I even went swimming once, I can’t remember the name of the lake but this must have been in June at least. It might not have been a lake, maybe a reservoir or dammed up portion of a river. At any rate, fresh water with a beach. Another excursion on the base bus. I bought a swim suit outfit at the BX for the trip. I recall getting a bit too much sun then, but just a mild sunburn. Well worth a little discomfort to enjoy the sun and water.

I had a friend, Joe Hammel, and we decided one day to take a walking trip around the area to see some of the little crossroad towns in the area. I think we walked about 10 miles that day. Ah yes, well before the arthritis of today. We stopped at a little restaurant when we were getting a bit tired and had Cafe au Late in an outside table. I think we had a pastry too there as well. We returned by rail to Sarrebourg which had a good sized station. The train was a local and it was a bit larger than a trolley of today but very similar, just one passenger car. It had its own electric engine and made very frequent stops to pick people up and let them off. We were in no particular hurry as we were just doing some local sight-seeing and it was another pleasant warm day. I particularly remember the Cafe au Late with the little cups and a pitcher each of coffee and hot cream. Much nicer experience than Starbucks, at least to me.

So, those are some of the memories I have concerning off-base activities that I still remember. Job duties were still the same , not too demanding. I remember reading the popular history “The decline and Fall of the Third Reich” when I didn’t have anything to do. Much better than shuffling papers around trying to look busy, and nobody cared.

Rumors were rampant about when we would be going home. I think rumors are part and parcel of military life anyway and going home was foremost in all our minds. I always looked forward to the mail and Marge’s letters from home. I wish I still had them, but they got lost somewhere in all the moves and all I have is mine, which occasionally refer to something she wrote, or said on one of the tape letters. My letters, I find on re-reading, could have been more expressive about how much I loved and missed her. Oh well.

Eventually we did get the written orders for us to depart early in August. This time we were flying back on Boeing 707 planes which were commercial passenger jets and the latest thing in aircraft design. The flight was much faster than the original flight to the base on the military plane. That was a good thing, although something in the air system triggered my hay fever allergy and that was not pleasant but fortunately it did not last too long,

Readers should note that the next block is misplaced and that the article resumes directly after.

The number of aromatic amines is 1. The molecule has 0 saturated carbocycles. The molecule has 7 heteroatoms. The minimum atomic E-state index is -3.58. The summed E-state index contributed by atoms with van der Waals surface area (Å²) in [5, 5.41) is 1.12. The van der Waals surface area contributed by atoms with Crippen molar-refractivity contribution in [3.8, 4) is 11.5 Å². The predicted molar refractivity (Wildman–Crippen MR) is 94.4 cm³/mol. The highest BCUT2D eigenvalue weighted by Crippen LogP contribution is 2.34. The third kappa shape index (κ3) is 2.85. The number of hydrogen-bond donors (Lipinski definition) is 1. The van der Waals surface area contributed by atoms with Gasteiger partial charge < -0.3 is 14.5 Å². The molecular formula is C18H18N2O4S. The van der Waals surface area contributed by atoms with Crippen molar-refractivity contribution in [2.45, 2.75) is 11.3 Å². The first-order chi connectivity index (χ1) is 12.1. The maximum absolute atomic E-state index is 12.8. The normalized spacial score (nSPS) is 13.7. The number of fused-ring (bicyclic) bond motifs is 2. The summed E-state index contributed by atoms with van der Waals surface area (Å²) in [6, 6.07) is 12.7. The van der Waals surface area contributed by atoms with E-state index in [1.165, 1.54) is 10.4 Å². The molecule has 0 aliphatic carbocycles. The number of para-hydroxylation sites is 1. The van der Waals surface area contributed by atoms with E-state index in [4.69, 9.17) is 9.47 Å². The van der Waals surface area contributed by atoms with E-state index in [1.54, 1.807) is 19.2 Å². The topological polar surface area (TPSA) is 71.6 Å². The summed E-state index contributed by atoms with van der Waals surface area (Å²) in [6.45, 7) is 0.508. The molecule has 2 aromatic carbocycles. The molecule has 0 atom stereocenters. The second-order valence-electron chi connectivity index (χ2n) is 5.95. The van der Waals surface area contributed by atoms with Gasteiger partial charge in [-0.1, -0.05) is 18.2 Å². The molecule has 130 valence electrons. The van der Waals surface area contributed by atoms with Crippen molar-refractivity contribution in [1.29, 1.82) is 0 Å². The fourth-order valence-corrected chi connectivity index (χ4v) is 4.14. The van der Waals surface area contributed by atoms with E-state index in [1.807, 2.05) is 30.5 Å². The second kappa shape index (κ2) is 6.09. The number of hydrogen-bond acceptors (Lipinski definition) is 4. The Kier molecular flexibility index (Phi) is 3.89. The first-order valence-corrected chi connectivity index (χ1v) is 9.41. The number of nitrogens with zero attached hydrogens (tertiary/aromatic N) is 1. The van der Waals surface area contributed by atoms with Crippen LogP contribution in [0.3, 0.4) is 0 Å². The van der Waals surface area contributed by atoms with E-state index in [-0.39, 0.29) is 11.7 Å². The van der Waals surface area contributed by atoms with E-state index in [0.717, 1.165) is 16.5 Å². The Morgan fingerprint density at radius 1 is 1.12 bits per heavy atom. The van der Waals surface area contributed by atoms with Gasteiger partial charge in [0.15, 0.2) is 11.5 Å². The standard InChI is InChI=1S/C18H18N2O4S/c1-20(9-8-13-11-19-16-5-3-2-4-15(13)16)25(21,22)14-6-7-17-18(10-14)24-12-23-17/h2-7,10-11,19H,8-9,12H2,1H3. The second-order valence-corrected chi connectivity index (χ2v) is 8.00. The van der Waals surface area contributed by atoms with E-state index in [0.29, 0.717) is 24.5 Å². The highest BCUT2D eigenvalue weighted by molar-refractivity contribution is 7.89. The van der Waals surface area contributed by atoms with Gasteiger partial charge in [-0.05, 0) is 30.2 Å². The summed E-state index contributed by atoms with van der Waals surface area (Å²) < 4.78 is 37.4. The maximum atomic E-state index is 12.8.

The European part of my military service with the Air Force was as good as I could make it. At that time in our country’s history military service was a duty and I chose the Guard to fulfill this requirement.  I understood the risks and when my call came, I made the best of it.

I missed Marge terribly, but did get the opportunity to go back home shortly after our Ingrid was born. I took the opportunity to live off base in France and whenever possible travelled to different parts of Germany and Switzerland. I really admired those countries and eventually got back to visit Germany with Marge on a trip, but more of that later. I did not dislike France, but did not then, nor do I have now, a desire to return there. Some of the guys on base never left the base. They worked there, played ball on a base ball field, went to base movies (I did also once in a while) and/or drank beer in the NCO club. For me, I wanted to make the best use of my time on active duty  seeing other lands and cultures. I also made a few friends which I still keep in touch with all these years.

I came, I saw, I remember, to paraphrase good old J. Caesar. I looked forward to going home and re-uniting with my family. I have no regrets and on this note, will bring this episode to a close. Next one will be about my remaining active duty in NY, and re-integrating with my family and job. Stay tuned!








About R. F.

I am a retired Professional Engineer who spent my working life in the electric utility industry. I am now a volunteer instructor at the University Nevada Las Vegas (UNLV).